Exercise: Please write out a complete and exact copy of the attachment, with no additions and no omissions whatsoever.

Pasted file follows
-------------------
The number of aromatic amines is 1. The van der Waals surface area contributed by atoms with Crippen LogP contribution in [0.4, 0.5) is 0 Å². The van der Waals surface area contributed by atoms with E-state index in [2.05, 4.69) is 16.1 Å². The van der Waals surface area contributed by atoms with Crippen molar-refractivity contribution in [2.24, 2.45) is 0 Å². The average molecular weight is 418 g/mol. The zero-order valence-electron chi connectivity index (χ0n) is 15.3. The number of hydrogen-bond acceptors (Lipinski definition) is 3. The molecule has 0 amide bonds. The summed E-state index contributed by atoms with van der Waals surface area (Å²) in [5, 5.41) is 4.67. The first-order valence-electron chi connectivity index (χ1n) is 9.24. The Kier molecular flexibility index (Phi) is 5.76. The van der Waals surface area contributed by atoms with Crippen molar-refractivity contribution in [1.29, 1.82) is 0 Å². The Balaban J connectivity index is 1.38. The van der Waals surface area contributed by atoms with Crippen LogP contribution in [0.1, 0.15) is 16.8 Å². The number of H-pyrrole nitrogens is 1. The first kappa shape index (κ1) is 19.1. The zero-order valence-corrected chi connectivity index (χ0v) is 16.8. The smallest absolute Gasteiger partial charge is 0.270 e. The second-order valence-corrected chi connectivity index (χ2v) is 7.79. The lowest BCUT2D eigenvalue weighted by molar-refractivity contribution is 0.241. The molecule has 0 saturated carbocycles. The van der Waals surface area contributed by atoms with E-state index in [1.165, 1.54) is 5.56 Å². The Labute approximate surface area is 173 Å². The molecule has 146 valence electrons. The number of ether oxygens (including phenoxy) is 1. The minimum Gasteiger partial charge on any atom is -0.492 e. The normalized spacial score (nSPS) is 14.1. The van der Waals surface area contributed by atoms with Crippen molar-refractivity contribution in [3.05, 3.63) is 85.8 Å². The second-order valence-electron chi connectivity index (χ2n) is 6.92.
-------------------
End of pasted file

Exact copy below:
The number of aromatic amines is 1. The van der Waals surface area contributed by atoms with Crippen LogP contribution in [0.4, 0.5) is 0 Å². The van der Waals surface area contributed by atoms with E-state index in [2.05, 4.69) is 16.1 Å². The van der Waals surface area contributed by atoms with Crippen molar-refractivity contribution in [2.24, 2.45) is 0 Å². The average molecular weight is 418 g/mol. The zero-order valence-electron chi connectivity index (χ0n) is 15.3. The number of hydrogen-bond acceptors (Lipinski definition) is 3. The molecule has 0 amide bonds. The summed E-state index contributed by atoms with van der Waals surface area (Å²) in [5, 5.41) is 4.67. The first-order valence-electron chi connectivity index (χ1n) is 9.24. The Kier molecular flexibility index (Phi) is 5.76. The van der Waals surface area contributed by atoms with Crippen molar-refractivity contribution in [1.29, 1.82) is 0 Å². The Balaban J connectivity index is 1.38. The van der Waals surface area contributed by atoms with Crippen LogP contribution in [0.1, 0.15) is 16.8 Å². The number of H-pyrrole nitrogens is 1. The first kappa shape index (κ1) is 19.1. The zero-order valence-corrected chi connectivity index (χ0v) is 16.8. The smallest absolute Gasteiger partial charge is 0.270 e. The second-order valence-corrected chi connectivity index (χ2v) is 7.79. The lowest BCUT2D eigenvalue weighted by molar-refractivity contribution is 0.241. The molecule has 0 saturated carbocycles. The van der Waals surface area contributed by atoms with E-state index in [1.165, 1.54) is 5.56 Å². The Labute approximate surface area is 173 Å². The molecule has 146 valence electrons. The number of ether oxygens (including phenoxy) is 1. The minimum Gasteiger partial charge on any atom is -0.492 e. The normalized spacial score (nSPS) is 14.1. The van der Waals surface area contributed by atoms with Crippen molar-refractivity contribution in [3.05, 3.63) is 85.8 Å². The second-order valence-electron chi connectivity index (χ2n) is 6.92.